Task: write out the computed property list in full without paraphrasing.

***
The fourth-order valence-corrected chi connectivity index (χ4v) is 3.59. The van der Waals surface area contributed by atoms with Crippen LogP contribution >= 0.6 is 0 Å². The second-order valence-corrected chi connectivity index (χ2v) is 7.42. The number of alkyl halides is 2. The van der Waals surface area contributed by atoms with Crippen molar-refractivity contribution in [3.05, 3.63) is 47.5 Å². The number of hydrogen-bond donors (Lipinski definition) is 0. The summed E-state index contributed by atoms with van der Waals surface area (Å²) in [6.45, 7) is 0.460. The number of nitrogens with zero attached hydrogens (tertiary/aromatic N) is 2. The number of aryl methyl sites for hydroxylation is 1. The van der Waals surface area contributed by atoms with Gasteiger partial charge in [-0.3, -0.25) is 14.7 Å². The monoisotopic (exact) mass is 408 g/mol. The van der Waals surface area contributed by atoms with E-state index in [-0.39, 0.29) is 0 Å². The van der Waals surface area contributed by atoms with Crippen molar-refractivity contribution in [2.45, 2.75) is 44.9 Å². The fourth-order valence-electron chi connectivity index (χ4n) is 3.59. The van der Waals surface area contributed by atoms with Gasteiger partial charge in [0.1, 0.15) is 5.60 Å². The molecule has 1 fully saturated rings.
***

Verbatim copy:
The fourth-order valence-corrected chi connectivity index (χ4v) is 3.59. The van der Waals surface area contributed by atoms with Crippen LogP contribution >= 0.6 is 0 Å². The second-order valence-corrected chi connectivity index (χ2v) is 7.42. The number of alkyl halides is 2. The van der Waals surface area contributed by atoms with Crippen molar-refractivity contribution in [3.05, 3.63) is 47.5 Å². The number of hydrogen-bond donors (Lipinski definition) is 0. The summed E-state index contributed by atoms with van der Waals surface area (Å²) in [6.45, 7) is 0.460. The number of nitrogens with zero attached hydrogens (tertiary/aromatic N) is 2. The number of aryl methyl sites for hydroxylation is 1. The van der Waals surface area contributed by atoms with Gasteiger partial charge in [-0.3, -0.25) is 14.7 Å². The monoisotopic (exact) mass is 408 g/mol. The van der Waals surface area contributed by atoms with E-state index in [-0.39, 0.29) is 0 Å². The van der Waals surface area contributed by atoms with Crippen molar-refractivity contribution in [2.45, 2.75) is 44.9 Å². The fourth-order valence-electron chi connectivity index (χ4n) is 3.59. The van der Waals surface area contributed by atoms with Gasteiger partial charge in [0.1, 0.15) is 5.60 Å². The molecule has 1 fully saturated rings.